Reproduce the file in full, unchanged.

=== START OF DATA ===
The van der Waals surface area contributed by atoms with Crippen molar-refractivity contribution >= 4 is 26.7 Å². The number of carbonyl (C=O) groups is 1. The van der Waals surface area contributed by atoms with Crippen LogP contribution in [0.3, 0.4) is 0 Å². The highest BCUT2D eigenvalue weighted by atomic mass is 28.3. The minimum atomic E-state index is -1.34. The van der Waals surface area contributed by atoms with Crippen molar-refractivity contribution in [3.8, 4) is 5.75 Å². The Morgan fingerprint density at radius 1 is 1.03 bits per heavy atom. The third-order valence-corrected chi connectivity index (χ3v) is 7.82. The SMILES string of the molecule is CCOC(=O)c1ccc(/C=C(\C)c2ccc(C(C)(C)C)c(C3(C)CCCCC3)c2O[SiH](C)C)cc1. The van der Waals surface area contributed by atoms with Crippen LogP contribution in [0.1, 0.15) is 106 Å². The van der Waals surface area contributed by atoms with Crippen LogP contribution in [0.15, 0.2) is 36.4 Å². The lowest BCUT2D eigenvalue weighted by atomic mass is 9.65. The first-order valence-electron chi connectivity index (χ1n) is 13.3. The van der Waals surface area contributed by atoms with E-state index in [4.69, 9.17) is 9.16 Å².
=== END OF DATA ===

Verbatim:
The van der Waals surface area contributed by atoms with Crippen molar-refractivity contribution >= 4 is 26.7 Å². The number of carbonyl (C=O) groups is 1. The van der Waals surface area contributed by atoms with Crippen LogP contribution in [0.3, 0.4) is 0 Å². The highest BCUT2D eigenvalue weighted by atomic mass is 28.3. The minimum atomic E-state index is -1.34. The van der Waals surface area contributed by atoms with Crippen molar-refractivity contribution in [3.8, 4) is 5.75 Å². The Morgan fingerprint density at radius 1 is 1.03 bits per heavy atom. The third-order valence-corrected chi connectivity index (χ3v) is 7.82. The SMILES string of the molecule is CCOC(=O)c1ccc(/C=C(\C)c2ccc(C(C)(C)C)c(C3(C)CCCCC3)c2O[SiH](C)C)cc1. The van der Waals surface area contributed by atoms with Crippen LogP contribution in [0.1, 0.15) is 106 Å². The van der Waals surface area contributed by atoms with Crippen LogP contribution in [0.15, 0.2) is 36.4 Å². The lowest BCUT2D eigenvalue weighted by atomic mass is 9.65. The first-order valence-electron chi connectivity index (χ1n) is 13.3. The van der Waals surface area contributed by atoms with E-state index in [4.69, 9.17) is 9.16 Å².